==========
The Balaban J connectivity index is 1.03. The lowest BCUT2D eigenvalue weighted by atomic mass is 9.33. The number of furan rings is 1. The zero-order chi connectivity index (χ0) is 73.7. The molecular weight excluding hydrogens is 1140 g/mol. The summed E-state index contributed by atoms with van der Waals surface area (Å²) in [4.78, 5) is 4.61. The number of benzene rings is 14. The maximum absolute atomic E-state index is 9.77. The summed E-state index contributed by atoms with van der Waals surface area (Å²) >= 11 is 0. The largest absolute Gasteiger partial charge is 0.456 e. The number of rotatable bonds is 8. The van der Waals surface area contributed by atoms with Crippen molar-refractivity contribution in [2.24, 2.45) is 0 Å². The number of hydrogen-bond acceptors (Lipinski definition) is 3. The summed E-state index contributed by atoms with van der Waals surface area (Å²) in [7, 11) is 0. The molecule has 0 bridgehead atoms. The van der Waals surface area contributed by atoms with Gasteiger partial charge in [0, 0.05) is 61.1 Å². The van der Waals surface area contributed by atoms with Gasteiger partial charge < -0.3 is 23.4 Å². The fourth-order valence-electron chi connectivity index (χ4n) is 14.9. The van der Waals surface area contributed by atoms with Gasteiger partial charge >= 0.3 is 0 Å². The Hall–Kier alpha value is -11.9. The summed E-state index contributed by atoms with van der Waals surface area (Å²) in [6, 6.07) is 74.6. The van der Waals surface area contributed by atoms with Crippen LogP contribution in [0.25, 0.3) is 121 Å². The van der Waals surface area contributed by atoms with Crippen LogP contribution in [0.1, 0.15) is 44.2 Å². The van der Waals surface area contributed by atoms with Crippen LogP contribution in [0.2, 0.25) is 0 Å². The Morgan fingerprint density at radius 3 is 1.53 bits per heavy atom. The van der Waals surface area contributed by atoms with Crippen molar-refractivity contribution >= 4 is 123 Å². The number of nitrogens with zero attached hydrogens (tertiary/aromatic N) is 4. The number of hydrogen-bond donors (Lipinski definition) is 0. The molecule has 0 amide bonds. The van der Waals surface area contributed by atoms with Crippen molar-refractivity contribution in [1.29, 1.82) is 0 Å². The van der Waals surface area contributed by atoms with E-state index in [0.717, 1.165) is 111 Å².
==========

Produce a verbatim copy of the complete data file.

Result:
The Balaban J connectivity index is 1.03. The lowest BCUT2D eigenvalue weighted by atomic mass is 9.33. The number of furan rings is 1. The zero-order chi connectivity index (χ0) is 73.7. The molecular weight excluding hydrogens is 1140 g/mol. The summed E-state index contributed by atoms with van der Waals surface area (Å²) in [4.78, 5) is 4.61. The number of benzene rings is 14. The maximum absolute atomic E-state index is 9.77. The summed E-state index contributed by atoms with van der Waals surface area (Å²) >= 11 is 0. The largest absolute Gasteiger partial charge is 0.456 e. The number of rotatable bonds is 8. The van der Waals surface area contributed by atoms with Crippen molar-refractivity contribution in [2.24, 2.45) is 0 Å². The number of hydrogen-bond acceptors (Lipinski definition) is 3. The summed E-state index contributed by atoms with van der Waals surface area (Å²) in [7, 11) is 0. The molecule has 0 bridgehead atoms. The van der Waals surface area contributed by atoms with Gasteiger partial charge in [0, 0.05) is 61.1 Å². The van der Waals surface area contributed by atoms with Gasteiger partial charge < -0.3 is 23.4 Å². The fourth-order valence-electron chi connectivity index (χ4n) is 14.9. The van der Waals surface area contributed by atoms with Gasteiger partial charge >= 0.3 is 0 Å². The Hall–Kier alpha value is -11.9. The summed E-state index contributed by atoms with van der Waals surface area (Å²) in [6, 6.07) is 74.6. The van der Waals surface area contributed by atoms with Crippen LogP contribution in [0.25, 0.3) is 121 Å². The van der Waals surface area contributed by atoms with Crippen LogP contribution in [0.1, 0.15) is 44.2 Å². The van der Waals surface area contributed by atoms with Crippen LogP contribution in [0.2, 0.25) is 0 Å². The Morgan fingerprint density at radius 3 is 1.53 bits per heavy atom. The van der Waals surface area contributed by atoms with Crippen molar-refractivity contribution >= 4 is 123 Å². The number of nitrogens with zero attached hydrogens (tertiary/aromatic N) is 4. The number of hydrogen-bond donors (Lipinski definition) is 0. The molecule has 0 amide bonds. The van der Waals surface area contributed by atoms with Crippen molar-refractivity contribution in [1.29, 1.82) is 0 Å². The van der Waals surface area contributed by atoms with E-state index in [0.717, 1.165) is 111 Å².